Medgar Evers: American Martyr in Arlington National Cemetery

Medgar Evers is an American martyr. He grew up in Mississippi.  After high school he joins the army and fought in the battle of Normandy in WWII. He returns home and graduates from Alcorn State College.  

Evers was an insurance salesman, but his real vocation was organizing. He began a boycott of gas stations that refused blacks the use of their restrooms, helped James Meredith enroll in the University of Mississippi, he organized protests about the segregation of Biloxi’s beaches, and helped integrate Jackson’s buses and public parks. He led voter registration drives and used a boycott to integrate the Mississippi State Fair.

 

But all his activism attracted the attention of the Ku Klux Klan and the White Citizens Council. Evers lived in constant fear for his life. 

In the early morning of June 12, 1963, Evers returned home from a voting rights meeting.  As he gets of his car he is shot in the back. He fell to the ground and staggered to his front door where his wife finds him.  He dies 50 minutes later. He was 37 years old. 

If you have problems understanding what Black Lives Matter means, look no further to the trial of Evers’ killer.

 

Byron de la Beckwith a member of the white citizens council and KKK was arrested for the murder. But all-white juries twice deadlock and do not convict him. Clearly, to the jurors of Mississippi, Evers’s life did not matter.

Beckwith was free for the next 30 years. But in 1994 the federal government, having new evidence, tries Beckwith again.  This time he is found guilty.   He dies in prison.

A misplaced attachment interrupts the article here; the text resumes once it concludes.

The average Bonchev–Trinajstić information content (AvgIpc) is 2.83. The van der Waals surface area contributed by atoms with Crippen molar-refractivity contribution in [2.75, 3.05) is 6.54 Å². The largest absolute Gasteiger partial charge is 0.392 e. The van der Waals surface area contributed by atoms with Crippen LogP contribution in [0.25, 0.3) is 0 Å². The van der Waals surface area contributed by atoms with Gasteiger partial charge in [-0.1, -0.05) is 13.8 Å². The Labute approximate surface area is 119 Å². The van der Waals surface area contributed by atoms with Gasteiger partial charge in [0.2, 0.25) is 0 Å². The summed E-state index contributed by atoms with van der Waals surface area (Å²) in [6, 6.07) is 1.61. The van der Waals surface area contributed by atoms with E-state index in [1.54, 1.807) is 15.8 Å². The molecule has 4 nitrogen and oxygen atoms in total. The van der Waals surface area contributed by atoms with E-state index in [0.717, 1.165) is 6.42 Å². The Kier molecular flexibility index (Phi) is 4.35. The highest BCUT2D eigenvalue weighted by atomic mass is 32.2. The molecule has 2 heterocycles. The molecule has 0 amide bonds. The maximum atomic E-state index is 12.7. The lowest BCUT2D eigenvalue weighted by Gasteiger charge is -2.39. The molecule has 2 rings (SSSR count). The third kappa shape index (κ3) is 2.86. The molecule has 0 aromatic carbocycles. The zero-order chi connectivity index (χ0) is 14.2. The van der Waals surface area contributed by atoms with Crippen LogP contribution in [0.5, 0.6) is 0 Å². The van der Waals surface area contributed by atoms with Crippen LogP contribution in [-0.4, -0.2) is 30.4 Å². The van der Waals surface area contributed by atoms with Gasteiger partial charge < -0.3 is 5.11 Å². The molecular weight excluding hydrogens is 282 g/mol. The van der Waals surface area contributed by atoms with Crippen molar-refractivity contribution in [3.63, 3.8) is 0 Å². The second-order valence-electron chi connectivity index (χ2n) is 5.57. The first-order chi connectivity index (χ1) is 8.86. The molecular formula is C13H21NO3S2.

3,000 people gather at Arlington for Evers’ military burial.  After Evers is laid to rest, his wife, brother, and thousands of others go back to do the work for which he died.

Duration
3 hours
Group Size
1 to 8

Arlington National Cemetery: The Work of the Dead

Every working day more than twenty Americans who sacrificed for their country are buried at Arlington National Cemetery.  On this tour we learn that while Arlington's dead rest in peace, they are always working.  Here we will explore how people from every background remind us of our heritage and our responsibility to one another.

from
250 USD
Duration
2 hours 30 minutes
Group Size
1 to 8

Hidden on Capitol Hill

Few people think beyond the Capitol when they think of the Hill. This tour takes you to the heart of a neighborhood with a fascinating history that still speaks to us today. Learn about these famous locations from a former Capitol Hill resident.

from
250 USD
Duration
2 hours 30 minutes
Group Size
1 to 8

Embassy Row: Divinity & Diplomats

Most Embassy Row tours don’t venture far beyond Dupont Circle. But ours does. We see it all from top to bottom. This stretch of Massachusetts Avenue used to be called Millionaires Row where Gilded Age robber-barons built grand mansions. Today those mansions house most of Washington’s embassies, along with private clubs and statues of world heroes such as Mandela, Gandhi, and Churchill – and we will be right in the heart of it.

from
250 USD